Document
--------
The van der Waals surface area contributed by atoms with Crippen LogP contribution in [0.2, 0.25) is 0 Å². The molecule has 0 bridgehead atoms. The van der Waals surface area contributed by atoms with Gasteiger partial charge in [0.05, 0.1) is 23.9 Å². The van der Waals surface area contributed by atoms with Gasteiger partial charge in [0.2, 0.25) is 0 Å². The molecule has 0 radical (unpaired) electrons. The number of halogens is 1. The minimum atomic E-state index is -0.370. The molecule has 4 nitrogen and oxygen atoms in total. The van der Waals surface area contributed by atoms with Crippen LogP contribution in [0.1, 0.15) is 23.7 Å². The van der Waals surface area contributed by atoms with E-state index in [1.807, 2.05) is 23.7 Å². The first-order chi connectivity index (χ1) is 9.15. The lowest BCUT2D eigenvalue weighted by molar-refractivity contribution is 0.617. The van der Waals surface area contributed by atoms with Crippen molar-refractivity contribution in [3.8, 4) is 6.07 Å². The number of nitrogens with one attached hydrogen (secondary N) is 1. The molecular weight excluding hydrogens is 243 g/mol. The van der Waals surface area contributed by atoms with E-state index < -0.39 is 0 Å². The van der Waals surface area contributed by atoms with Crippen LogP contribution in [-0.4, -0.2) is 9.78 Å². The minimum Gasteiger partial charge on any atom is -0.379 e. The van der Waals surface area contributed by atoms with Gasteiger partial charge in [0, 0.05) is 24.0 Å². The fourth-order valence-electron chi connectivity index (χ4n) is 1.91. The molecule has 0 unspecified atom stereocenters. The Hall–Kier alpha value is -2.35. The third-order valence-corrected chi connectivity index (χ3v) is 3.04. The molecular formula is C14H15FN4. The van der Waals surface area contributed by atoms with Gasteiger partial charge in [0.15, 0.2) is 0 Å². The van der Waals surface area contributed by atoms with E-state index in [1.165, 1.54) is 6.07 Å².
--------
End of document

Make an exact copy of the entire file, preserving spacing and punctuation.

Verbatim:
The van der Waals surface area contributed by atoms with Crippen LogP contribution in [0.2, 0.25) is 0 Å². The molecule has 0 bridgehead atoms. The van der Waals surface area contributed by atoms with Gasteiger partial charge in [0.05, 0.1) is 23.9 Å². The van der Waals surface area contributed by atoms with Gasteiger partial charge in [0.2, 0.25) is 0 Å². The molecule has 0 radical (unpaired) electrons. The number of halogens is 1. The minimum atomic E-state index is -0.370. The molecule has 4 nitrogen and oxygen atoms in total. The van der Waals surface area contributed by atoms with Crippen LogP contribution in [0.1, 0.15) is 23.7 Å². The van der Waals surface area contributed by atoms with E-state index in [1.807, 2.05) is 23.7 Å². The first-order chi connectivity index (χ1) is 9.15. The lowest BCUT2D eigenvalue weighted by molar-refractivity contribution is 0.617. The van der Waals surface area contributed by atoms with Crippen molar-refractivity contribution in [3.8, 4) is 6.07 Å². The number of nitrogens with one attached hydrogen (secondary N) is 1. The molecular weight excluding hydrogens is 243 g/mol. The van der Waals surface area contributed by atoms with E-state index < -0.39 is 0 Å². The van der Waals surface area contributed by atoms with Crippen LogP contribution in [-0.4, -0.2) is 9.78 Å². The minimum Gasteiger partial charge on any atom is -0.379 e. The van der Waals surface area contributed by atoms with Gasteiger partial charge in [0, 0.05) is 24.0 Å². The fourth-order valence-electron chi connectivity index (χ4n) is 1.91. The molecule has 0 unspecified atom stereocenters. The Hall–Kier alpha value is -2.35. The third-order valence-corrected chi connectivity index (χ3v) is 3.04. The molecular formula is C14H15FN4. The van der Waals surface area contributed by atoms with Gasteiger partial charge in [0.15, 0.2) is 0 Å². The van der Waals surface area contributed by atoms with E-state index in [1.165, 1.54) is 6.07 Å².